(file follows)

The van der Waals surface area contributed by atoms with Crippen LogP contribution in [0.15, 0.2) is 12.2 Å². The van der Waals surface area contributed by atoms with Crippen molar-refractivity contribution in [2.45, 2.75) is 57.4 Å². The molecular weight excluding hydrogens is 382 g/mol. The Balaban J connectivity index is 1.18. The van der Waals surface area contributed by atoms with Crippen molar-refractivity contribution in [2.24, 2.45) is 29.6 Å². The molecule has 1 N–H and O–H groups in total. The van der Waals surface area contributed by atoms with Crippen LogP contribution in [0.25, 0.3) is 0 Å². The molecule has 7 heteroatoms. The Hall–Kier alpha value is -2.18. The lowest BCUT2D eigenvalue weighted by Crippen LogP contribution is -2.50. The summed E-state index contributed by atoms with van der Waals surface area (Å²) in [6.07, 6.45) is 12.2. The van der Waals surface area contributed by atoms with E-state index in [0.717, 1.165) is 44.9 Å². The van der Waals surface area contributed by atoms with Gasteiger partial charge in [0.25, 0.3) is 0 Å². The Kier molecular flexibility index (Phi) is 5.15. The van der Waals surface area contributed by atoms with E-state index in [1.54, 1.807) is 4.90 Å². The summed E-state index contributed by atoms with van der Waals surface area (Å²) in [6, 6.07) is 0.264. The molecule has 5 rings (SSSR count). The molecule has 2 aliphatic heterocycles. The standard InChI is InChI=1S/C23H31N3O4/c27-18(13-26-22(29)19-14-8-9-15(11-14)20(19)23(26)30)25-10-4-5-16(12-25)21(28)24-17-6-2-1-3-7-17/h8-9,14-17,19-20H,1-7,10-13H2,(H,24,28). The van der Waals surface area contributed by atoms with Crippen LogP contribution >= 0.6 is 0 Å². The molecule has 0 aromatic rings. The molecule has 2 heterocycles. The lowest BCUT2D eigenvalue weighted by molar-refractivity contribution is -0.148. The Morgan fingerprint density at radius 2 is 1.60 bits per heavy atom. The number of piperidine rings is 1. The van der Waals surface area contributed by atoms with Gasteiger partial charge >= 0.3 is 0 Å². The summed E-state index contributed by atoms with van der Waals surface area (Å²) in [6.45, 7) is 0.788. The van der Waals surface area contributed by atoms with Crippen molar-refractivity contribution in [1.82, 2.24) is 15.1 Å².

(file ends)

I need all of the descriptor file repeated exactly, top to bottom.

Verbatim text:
The van der Waals surface area contributed by atoms with Crippen LogP contribution in [0.15, 0.2) is 12.2 Å². The van der Waals surface area contributed by atoms with Crippen molar-refractivity contribution in [2.45, 2.75) is 57.4 Å². The molecular weight excluding hydrogens is 382 g/mol. The Balaban J connectivity index is 1.18. The van der Waals surface area contributed by atoms with Crippen molar-refractivity contribution in [2.24, 2.45) is 29.6 Å². The molecule has 1 N–H and O–H groups in total. The van der Waals surface area contributed by atoms with Crippen LogP contribution in [0.25, 0.3) is 0 Å². The molecule has 7 heteroatoms. The Hall–Kier alpha value is -2.18. The lowest BCUT2D eigenvalue weighted by Crippen LogP contribution is -2.50. The summed E-state index contributed by atoms with van der Waals surface area (Å²) in [6.07, 6.45) is 12.2. The van der Waals surface area contributed by atoms with E-state index in [0.717, 1.165) is 44.9 Å². The van der Waals surface area contributed by atoms with Gasteiger partial charge in [0.25, 0.3) is 0 Å². The Kier molecular flexibility index (Phi) is 5.15. The van der Waals surface area contributed by atoms with E-state index in [1.54, 1.807) is 4.90 Å². The summed E-state index contributed by atoms with van der Waals surface area (Å²) in [6, 6.07) is 0.264. The molecule has 5 rings (SSSR count). The molecule has 2 aliphatic heterocycles. The standard InChI is InChI=1S/C23H31N3O4/c27-18(13-26-22(29)19-14-8-9-15(11-14)20(19)23(26)30)25-10-4-5-16(12-25)21(28)24-17-6-2-1-3-7-17/h8-9,14-17,19-20H,1-7,10-13H2,(H,24,28). The van der Waals surface area contributed by atoms with Crippen LogP contribution >= 0.6 is 0 Å². The molecule has 0 aromatic rings. The molecule has 2 heterocycles. The lowest BCUT2D eigenvalue weighted by molar-refractivity contribution is -0.148. The Morgan fingerprint density at radius 2 is 1.60 bits per heavy atom. The number of piperidine rings is 1. The van der Waals surface area contributed by atoms with Gasteiger partial charge >= 0.3 is 0 Å². The summed E-state index contributed by atoms with van der Waals surface area (Å²) in [6.45, 7) is 0.788. The van der Waals surface area contributed by atoms with Crippen molar-refractivity contribution in [1.82, 2.24) is 15.1 Å².